Friday, January 7, 2005
C.A. Rejects Ban on Medical Practice as Bail Condition
By a MetNews Staff Writer
A bail condition barring a physician from practicing violated the doctor’s due process rights, the First District Court of Appeal has ruled.
Div. Three Wednesday filed an amended opinion elaborating on its previous holding in favor of Jeffrey Thomas Gray, a Napa psychiatrist charged with sexually exploiting a former patient, possessing child pornography, and illegally prescribing and possessing a controlled substance.
The appellate court said that a doctor or other licensed professional may be ordered not to practice as a bail condition, but that it is unreasonable to make such an order without giving advance notice and an opportunity to be heard. The trial court must also consider less restrictive alternatives that would protect the public without depriving an accused of the right to practice his or her profession, the Court of Appeal held.
While the result is the same as that reached in the court’s Oct. 29 decision, the opinion was modified at the request of the Medical Board of California. The panel was sharply critical of the fact that an attorney for the Medical Board appeared at Gray’s arraignment, without prior notice, and asked for the bail condition.
“Some measure of due process must be given to a professional license-holder before license suspension,” Justice Joanne Parrilli said. “At a minimum, the suspension must be based on evidence showing an immediate risk to the public.”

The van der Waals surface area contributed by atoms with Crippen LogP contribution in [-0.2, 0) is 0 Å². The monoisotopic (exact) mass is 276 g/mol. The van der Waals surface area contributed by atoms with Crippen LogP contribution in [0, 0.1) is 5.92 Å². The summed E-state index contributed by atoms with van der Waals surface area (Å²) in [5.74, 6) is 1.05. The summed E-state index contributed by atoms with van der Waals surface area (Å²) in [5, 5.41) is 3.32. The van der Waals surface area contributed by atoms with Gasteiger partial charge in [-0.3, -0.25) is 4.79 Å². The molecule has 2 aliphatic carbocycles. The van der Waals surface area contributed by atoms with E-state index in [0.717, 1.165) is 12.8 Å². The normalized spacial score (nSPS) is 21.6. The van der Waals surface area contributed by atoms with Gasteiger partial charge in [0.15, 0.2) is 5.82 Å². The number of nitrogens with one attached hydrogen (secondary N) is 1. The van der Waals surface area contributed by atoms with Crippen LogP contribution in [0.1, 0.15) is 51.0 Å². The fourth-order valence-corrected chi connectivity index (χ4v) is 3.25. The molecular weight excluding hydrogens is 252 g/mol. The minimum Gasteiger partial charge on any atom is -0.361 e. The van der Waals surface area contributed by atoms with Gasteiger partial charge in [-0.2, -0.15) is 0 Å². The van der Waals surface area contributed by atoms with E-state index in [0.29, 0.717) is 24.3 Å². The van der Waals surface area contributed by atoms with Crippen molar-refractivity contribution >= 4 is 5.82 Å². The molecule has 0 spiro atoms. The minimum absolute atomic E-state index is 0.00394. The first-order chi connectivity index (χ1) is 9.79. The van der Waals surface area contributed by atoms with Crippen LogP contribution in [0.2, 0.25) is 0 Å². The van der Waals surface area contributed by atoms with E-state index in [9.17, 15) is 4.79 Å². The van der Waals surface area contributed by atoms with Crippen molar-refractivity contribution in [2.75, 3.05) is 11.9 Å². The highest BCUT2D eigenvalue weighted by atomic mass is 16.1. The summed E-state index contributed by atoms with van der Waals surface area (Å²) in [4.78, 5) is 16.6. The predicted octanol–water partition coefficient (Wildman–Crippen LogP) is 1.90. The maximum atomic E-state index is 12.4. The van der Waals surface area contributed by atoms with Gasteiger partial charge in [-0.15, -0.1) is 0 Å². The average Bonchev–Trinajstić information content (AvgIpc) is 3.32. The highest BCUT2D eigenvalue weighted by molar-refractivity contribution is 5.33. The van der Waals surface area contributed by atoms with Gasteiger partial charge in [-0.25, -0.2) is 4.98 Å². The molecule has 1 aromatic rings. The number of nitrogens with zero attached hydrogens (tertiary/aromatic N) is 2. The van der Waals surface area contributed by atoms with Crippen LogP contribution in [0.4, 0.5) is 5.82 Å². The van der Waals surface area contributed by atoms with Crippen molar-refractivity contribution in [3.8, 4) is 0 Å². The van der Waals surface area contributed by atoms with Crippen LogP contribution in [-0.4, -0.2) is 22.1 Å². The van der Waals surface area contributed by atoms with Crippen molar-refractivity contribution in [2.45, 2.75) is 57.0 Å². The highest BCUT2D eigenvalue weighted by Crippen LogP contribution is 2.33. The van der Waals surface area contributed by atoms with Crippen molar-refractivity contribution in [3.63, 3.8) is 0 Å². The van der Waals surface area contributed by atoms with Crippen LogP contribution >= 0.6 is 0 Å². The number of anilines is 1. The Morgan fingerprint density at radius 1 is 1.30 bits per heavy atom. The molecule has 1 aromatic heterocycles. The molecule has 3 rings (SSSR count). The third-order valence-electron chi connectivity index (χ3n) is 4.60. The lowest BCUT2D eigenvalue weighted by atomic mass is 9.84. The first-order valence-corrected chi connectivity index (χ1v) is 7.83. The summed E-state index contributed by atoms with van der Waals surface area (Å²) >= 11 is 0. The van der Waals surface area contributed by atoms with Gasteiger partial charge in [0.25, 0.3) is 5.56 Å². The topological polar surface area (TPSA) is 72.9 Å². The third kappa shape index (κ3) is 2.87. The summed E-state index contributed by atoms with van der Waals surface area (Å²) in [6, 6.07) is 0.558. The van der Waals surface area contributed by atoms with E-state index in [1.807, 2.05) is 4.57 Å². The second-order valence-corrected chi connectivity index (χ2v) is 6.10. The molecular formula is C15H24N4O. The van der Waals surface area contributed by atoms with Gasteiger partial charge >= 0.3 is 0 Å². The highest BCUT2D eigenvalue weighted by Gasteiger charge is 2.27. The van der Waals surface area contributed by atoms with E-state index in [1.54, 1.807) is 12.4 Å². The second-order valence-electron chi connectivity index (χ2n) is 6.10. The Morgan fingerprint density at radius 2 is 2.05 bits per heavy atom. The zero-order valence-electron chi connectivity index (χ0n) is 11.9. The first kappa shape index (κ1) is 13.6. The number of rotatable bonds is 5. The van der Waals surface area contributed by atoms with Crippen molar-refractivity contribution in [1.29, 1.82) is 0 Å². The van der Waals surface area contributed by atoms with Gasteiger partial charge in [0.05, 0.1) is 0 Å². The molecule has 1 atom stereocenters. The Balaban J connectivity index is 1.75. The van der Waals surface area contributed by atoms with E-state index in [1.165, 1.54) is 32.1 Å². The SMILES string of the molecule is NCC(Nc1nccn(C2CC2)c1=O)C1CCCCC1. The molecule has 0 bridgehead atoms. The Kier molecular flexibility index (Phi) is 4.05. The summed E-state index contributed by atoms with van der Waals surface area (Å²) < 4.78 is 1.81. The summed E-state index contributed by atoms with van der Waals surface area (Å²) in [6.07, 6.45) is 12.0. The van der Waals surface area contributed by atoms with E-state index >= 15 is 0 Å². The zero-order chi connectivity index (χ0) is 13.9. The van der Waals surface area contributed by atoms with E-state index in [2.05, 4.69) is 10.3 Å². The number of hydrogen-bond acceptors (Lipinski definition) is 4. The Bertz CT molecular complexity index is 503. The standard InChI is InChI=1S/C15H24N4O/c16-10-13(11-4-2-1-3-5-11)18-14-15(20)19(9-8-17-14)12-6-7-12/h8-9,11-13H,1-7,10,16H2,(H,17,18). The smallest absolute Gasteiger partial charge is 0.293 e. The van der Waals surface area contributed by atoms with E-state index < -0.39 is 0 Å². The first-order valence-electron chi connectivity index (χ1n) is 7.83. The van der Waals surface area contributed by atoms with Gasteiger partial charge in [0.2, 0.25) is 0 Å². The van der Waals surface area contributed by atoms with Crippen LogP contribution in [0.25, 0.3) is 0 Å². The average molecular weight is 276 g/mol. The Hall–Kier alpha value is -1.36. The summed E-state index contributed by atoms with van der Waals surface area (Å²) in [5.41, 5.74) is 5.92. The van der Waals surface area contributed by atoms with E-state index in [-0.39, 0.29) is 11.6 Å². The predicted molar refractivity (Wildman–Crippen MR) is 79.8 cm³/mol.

Parilli noted that there are statutory procedures by which a doctor facing disciplinary action may be temporarily deprived of the right to practice, based on a conclusion by the Medical Board that the public would be harmed if the doctor were allowed to continue practicing during the pendency of the proceedings. But in each of those instances, the justice pointed out, the board must present evidence of the imminent public danger, and a hearing must be held soon afterward.
The jurist acknowledged, but gave little credence to, the board’s expressed concern that an unfavorable ruling in such an interim proceeding might have a collateral estoppel effect on the criminal case.
Parrilli, expressly declining to take a position on whether there would be any collateral estoppel effect, said even if there was, it did not justify the order by Napa Superior Court Commissioner Kelly Boyd.
The justice wrote:
“Even if a decision of the Medical Board would have a collateral estoppel effect in a later criminal trial, this concern cannot justify depriving Gray of his medical license without due process. To be sure, the public safety is paramount, but some measure of due process must be given to a professional license holder before license suspension....In the case of an interim license suspension authorized by Government Code section 11529, the Medical Board must establish a ‘reasonable probability’ that it will succeed on the merits of the accusation before a physician’s license may be suspended...Yet, the Medical Board seems to suggest it can seek an immediate and indefinite suspension of a medical license without notice, evidence, or an adequate opportunity to litigate the issues, simply because criminal charges have been filed. We find no support for the proposition that the due process and proof required for a license suspension may be ignored when a criminal complaint has been filed against a licensee.”
The case is Gray v. Superior Court (Medical Board of California), 05 S.O.S. 58.
Copyright 2005, Metropolitan News Company